Dec. 9, 2015 (Mimesis Law) — Ed. Note: Scott Greenfield crosses Orin Kerr, Volokh co-Conspirator, Fred C. Stevenson Research Professor of Law at George Washington Law School, prolific law review author on computer crime and Fourth Amendment law, and beltway bon vivant.
Q. Your college degree came from that bastion of racism, Princeton, where you received a B.S. in mechanical engineering. You went on to Stanford for your masters in mechanical engineering. And then, having the capacity to contribute beneficially to society, something went horribly awry and you went to Harvard Law School. What went wrong? Why waste a fine education and an opportunity serve humanity by becoming a lawyer? What the hell were you thinking?!?
A. I really enjoyed studying engineering as an undergraduate. But by the time I reached grad school, engineering lost its sense of excitement. In my field, fluid mechanics, professors were spending their entire careers seeking only incremental improvements to the solutions of very specific problems. I didn’t want to devote my career to solving small problems that only a few people cared about.
Q. It took a smart guy like you until the completion of his masters in mechanical engineering to realize that fluid mechanics might be a bit limiting? There are certainly a wealth of opportunities beyond fluid mechanics to apply your education in ways that served a broader purpose, but you instead chose to abandon engineering altogether for law school. Why law, of all the possibilities that were open to you?
A. I thought it would be intellectually exciting, I thought it would lead to gainful employment, and I had a sense that lawyers could do important things. And I got into Harvard.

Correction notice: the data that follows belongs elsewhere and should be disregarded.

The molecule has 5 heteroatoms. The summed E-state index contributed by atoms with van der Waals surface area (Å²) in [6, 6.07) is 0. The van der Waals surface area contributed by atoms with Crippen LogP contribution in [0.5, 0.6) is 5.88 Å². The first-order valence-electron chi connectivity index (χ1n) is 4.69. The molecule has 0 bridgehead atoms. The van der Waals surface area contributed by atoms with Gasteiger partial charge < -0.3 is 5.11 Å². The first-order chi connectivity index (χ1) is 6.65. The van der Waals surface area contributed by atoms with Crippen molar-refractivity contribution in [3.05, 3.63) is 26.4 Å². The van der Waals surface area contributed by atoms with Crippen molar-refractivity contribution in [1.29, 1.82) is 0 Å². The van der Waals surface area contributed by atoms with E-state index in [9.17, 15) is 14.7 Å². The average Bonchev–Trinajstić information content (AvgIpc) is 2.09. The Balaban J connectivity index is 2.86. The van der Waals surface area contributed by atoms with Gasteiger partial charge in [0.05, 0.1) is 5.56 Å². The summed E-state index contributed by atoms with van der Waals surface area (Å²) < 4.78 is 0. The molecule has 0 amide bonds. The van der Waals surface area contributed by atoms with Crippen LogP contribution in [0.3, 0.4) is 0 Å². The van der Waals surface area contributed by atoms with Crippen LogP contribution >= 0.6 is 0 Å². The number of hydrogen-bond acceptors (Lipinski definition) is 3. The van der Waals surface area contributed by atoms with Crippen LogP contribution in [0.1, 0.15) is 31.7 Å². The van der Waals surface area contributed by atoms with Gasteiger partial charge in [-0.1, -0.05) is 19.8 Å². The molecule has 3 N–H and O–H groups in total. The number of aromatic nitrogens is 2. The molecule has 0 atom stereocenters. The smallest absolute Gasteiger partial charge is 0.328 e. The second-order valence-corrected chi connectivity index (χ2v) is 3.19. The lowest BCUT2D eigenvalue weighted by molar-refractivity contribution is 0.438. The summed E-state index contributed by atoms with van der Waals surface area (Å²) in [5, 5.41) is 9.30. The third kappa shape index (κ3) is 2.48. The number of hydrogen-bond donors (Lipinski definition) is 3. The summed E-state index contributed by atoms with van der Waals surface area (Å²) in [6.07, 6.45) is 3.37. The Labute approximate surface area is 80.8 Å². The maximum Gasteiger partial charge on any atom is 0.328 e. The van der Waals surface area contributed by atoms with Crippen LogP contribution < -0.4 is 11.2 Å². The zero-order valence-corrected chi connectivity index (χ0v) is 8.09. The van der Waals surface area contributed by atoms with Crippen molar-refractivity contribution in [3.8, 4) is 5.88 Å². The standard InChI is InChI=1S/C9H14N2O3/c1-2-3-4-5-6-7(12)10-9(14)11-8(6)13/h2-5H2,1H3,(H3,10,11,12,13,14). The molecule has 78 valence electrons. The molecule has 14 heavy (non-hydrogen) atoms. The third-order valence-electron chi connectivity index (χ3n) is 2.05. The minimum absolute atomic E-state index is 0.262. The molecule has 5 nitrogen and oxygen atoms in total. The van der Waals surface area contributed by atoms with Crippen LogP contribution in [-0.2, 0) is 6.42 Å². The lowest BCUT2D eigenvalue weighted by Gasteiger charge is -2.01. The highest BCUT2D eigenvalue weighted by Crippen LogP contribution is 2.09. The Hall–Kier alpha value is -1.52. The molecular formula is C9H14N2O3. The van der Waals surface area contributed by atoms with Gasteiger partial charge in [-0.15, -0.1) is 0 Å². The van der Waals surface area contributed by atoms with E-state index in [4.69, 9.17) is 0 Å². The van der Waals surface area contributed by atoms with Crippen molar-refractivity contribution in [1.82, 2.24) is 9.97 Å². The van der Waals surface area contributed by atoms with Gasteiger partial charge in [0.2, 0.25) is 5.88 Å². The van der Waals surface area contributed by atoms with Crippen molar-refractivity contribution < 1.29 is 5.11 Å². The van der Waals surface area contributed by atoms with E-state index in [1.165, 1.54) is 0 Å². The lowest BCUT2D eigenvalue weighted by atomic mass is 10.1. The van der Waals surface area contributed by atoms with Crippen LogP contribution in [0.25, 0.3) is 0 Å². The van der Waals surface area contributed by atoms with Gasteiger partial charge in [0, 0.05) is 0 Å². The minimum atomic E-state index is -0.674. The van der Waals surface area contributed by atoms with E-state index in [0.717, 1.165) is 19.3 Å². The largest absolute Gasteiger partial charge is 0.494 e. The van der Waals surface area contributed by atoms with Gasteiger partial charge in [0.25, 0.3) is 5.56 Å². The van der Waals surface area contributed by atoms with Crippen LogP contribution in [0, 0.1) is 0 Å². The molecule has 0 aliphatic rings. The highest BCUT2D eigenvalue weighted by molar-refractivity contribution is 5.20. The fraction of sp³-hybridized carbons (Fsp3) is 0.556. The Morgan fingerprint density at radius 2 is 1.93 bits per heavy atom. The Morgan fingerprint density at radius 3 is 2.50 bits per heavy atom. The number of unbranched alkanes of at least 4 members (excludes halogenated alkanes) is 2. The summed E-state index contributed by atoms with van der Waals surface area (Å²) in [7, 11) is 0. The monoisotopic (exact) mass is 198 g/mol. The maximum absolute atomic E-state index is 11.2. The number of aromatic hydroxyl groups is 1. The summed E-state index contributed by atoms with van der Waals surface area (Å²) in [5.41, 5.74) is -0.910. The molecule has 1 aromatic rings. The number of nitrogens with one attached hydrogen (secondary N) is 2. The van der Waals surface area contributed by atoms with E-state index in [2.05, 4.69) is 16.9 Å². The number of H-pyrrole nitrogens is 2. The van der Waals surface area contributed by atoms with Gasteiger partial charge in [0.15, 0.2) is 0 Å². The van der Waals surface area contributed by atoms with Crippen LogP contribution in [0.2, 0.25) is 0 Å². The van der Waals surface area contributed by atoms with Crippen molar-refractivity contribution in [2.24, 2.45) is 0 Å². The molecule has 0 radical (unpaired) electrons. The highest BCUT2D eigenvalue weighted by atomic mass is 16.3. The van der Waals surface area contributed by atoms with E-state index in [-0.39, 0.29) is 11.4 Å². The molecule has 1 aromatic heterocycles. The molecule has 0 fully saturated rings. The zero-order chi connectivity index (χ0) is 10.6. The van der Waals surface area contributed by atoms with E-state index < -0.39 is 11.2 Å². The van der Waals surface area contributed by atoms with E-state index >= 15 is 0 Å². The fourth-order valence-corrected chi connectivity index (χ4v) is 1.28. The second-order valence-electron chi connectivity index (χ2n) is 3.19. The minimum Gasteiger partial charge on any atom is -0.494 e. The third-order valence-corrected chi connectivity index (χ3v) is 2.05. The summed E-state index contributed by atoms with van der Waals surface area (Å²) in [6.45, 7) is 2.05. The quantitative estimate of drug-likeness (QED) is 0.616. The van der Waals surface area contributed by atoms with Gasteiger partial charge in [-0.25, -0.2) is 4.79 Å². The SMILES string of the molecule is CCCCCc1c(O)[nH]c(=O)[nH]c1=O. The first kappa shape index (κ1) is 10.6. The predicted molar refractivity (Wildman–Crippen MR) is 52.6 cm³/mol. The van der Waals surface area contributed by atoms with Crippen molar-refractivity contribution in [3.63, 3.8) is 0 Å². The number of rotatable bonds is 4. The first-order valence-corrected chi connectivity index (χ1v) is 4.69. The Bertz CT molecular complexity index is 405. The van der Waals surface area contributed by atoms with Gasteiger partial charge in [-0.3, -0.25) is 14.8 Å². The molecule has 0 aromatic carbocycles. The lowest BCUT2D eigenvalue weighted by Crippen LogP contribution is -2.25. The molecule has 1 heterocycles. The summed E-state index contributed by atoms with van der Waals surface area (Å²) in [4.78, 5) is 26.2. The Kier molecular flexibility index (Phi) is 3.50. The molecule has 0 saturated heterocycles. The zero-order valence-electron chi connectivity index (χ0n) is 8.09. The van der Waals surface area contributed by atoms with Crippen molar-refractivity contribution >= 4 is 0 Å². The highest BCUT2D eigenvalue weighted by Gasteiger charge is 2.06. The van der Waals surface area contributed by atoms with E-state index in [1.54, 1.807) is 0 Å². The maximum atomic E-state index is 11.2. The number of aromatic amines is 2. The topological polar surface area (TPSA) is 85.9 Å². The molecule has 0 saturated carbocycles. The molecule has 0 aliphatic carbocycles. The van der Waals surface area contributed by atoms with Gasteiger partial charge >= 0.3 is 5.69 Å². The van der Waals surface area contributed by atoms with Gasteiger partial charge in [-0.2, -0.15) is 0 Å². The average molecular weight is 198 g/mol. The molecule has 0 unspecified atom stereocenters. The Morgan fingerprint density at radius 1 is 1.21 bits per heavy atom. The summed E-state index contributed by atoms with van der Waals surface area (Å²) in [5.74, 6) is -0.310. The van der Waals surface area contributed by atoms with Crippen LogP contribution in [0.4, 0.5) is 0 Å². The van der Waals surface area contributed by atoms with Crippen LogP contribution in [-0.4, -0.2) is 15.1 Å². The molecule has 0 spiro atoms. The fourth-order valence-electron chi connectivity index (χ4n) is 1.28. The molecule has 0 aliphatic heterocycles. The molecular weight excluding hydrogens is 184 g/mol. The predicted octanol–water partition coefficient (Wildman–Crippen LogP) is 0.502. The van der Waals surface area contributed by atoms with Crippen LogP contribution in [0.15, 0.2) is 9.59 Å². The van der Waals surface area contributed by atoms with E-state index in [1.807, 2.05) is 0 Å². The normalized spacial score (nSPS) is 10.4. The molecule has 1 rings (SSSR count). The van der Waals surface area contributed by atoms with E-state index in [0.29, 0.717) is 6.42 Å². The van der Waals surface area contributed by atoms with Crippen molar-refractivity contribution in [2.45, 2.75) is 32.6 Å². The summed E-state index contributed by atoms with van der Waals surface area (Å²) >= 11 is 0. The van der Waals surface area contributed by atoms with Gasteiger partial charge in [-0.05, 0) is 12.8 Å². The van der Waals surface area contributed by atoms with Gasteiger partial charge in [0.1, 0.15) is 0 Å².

Q. After law school, you clerked for Third Circuit Judge Leonard Garth, then headed straight for Main Justice. Was that the plan when you decided to waste your life by going to HLS? Did you have the dream of saving society from the bad guys? You landed in the Honors Program, doing computer crime, which was in its relative infancy back then. Was this deliberate? Did they figure your engineering background made you one of the few who could figure out how computers worked? Did you have an interest in the budding field of computer law before, or did it come from your work at DoJ? Or do you really hate computer crime, but can’t figure out what else to do with yourself?
A. As far as I can remember – it’s been a while – I didn’t have much of a plan when I decided to go to law school. I vaguely recall that I wanted to go to a big law firm and make a lot of money representing large corporations, probably in a field that involved technology.
But I caught the criminal law bug instead. Part of that was being inspired by my first-year criminal law professor, James Vorenberg. He was awesome. And part of that was my experience as a summer associate after my 1L year. I was at Morris Nichols Arsht & Tunnell, a law firm in Wilmington, Delaware, mostly working on patent litigation. The people were nice, but I found patent work pretty dry. An associate at the firm had a pro bono criminal case and she let me help her. I was hooked. The human stakes were so much more interesting to me than which large corporation would keep a pot of money.
I ended up in the computer crime section mostly by accident. I was accepted into the Honors Program, and they gave me a list of sections I could rank. Computer crime seemed cool and the section had a good reputation, and I figured it was a good fit with my tech background. So I ranked the Computer Crime and Intellectual Property Section (CCIPS) first. But I got the job only because CCIPS management made a mistake. CCIPS was new and they had never hired an Honors Program lawyer before. When they received the form to rank candidates, they thought it was a form to invite candidates in for an interview. They decided to interview me and submitted the form. Later on, they were informed that they had permanently hired me. The Chief of CCIPS was livid because I was filling a spot he wanted to use for an experienced lawyer. He tried to get me fired before I arrived. But it was too late, as there was no form to unhire someone. When I started the job and met with the Chief of CCIPS in his office, he told me that he didn’t want me in the section and that he had tried unsuccessfully to get rid of me. But there I was.